We observed strong evidence that first-born individuals were more often myopic than nonfirst-born UK Biobank participants, confirming previous findings.8,10 The magnitude of this association was small: first-born participants were approximately 10% more likely to be myopic than nonfirst-born participants, which equated to first-born individuals having a refractive error that was less than −0.25 D more negative, on average, than nonfirst-born participants. Much larger shifts toward a more negative refractive error have been observed in East and Southeast Asia over the past few decades, implicating additional environmental influences over those assessed in these analyses.
Quiz Ref IDThe results did not support the idea that the association between birth order and myopia arose through confounding via the participant demographic-related effects, age, sex, and socioeconomic status, nor the maternal/birth-related effects, maternal age, and birth weight. In contrast, there was evidence of confounding due to educational exposure. After adjusting for either of 2 measures of educational exposure—highest educational qualification or age at completion of full-time education—the association between birth order and myopia was attenuated and no dose-response relationship was evident. Morgan and Cotch12 suggested that such confounding was a plausible cause of the association between birth order and myopia based on reports that after controlling for family size, children with an earlier birth order do relatively better at school owing to parents investing more time, effort, and/or resources in educating children with an earlier birth order.13,14 Greater educational exposure in earlier-born children may expose them to a more myopiagenic environment; for example, more time doing near work and less time spent outdoors.12 Our findings that statistical adjustment for indices of educational exposure partially attenuated the magnitude of the association between birth order and myopia, and completely removed the evidence for a dose-response relationship, therefore support the idea that reduced parental investment in children’s education for offspring of later birth order contributed to the observed birth order vs myopia association and produced the observed dose-response relationship. However, because the increased risk for myopia in first-born vs nonfirst-born individuals was reduced but not abolished, either the statistical adjustment failed to adequately capture the true relationship fully or other unmeasured factor(s) contributed to the higher prevalence of myopia in first-born vs nonfirst-born individuals. These results add to the extensive literature17-20 implicating a role for education in the etiology of myopia, although a causal relationship cannot be confirmed using observational data.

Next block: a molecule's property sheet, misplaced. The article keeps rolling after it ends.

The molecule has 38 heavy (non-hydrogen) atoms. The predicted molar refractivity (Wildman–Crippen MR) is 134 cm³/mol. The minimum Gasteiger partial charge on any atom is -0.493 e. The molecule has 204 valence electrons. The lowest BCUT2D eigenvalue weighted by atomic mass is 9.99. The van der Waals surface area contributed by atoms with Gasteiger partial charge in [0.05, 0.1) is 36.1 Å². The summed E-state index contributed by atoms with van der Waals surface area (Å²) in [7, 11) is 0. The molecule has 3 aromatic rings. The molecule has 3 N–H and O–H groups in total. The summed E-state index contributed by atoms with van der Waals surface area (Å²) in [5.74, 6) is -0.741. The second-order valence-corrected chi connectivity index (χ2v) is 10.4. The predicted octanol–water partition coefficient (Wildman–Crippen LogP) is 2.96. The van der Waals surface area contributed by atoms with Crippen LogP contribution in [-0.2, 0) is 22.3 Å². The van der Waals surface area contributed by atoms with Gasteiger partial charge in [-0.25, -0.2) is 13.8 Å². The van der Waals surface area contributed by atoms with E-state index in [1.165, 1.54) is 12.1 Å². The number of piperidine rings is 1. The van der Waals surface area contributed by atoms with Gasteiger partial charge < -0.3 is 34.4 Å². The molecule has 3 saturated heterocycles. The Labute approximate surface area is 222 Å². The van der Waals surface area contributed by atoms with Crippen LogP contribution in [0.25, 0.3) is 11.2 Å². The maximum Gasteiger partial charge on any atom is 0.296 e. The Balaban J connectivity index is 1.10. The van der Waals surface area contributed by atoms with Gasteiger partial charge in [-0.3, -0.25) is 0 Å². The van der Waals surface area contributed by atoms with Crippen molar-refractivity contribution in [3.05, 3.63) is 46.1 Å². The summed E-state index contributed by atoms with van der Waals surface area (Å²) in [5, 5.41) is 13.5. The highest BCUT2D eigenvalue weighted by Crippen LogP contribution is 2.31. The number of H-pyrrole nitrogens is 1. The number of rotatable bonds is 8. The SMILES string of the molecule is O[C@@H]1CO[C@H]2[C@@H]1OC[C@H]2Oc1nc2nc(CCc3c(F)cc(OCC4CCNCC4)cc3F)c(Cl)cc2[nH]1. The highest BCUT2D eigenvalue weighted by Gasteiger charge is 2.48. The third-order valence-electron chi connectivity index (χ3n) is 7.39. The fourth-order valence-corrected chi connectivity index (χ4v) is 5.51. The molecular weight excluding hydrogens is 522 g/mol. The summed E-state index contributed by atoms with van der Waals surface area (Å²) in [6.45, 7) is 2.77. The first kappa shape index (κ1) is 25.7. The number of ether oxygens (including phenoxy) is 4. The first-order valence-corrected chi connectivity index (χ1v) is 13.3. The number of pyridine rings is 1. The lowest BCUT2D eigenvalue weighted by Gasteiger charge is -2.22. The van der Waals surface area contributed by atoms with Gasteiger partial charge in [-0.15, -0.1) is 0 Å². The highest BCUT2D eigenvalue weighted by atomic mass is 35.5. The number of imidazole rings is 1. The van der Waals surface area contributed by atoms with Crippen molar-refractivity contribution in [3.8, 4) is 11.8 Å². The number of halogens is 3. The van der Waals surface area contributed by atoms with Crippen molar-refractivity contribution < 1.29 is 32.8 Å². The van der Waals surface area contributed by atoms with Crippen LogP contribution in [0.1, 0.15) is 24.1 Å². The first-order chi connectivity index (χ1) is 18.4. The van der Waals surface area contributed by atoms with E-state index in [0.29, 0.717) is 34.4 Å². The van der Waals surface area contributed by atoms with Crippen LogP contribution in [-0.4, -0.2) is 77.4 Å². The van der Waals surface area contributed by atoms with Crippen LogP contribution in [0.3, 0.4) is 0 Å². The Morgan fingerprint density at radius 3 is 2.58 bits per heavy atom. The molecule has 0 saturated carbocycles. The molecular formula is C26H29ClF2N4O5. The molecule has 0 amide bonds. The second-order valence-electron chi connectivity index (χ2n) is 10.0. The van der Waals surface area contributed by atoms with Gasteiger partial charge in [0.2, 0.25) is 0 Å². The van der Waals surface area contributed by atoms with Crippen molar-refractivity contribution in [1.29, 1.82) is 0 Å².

The association between birth order and high myopia was similar in magnitude to that between birth order and any myopia and also was reduced by adjusting for educational exposure. This implies a role for environment (ie, education) in the etiology of high myopia as well as myopia.
The magnitude of the association between birth order and myopia appeared weaker in the subset with full data than the full sample (compare model 1 in Table 2 vs Table 3), especially as regards the dose-response relationship. A comparison of demographic characteristics between those with complete or incomplete information for potential confounders highlighted many differences, including age, sex, and highest educational attainment (Table 1). The lack of uniformity of the association in 2 subgroups of the sample argues against a biological factor, such as a parity-related maternal effect during pregnancy, being fully responsible for causing the association between birth order and myopia.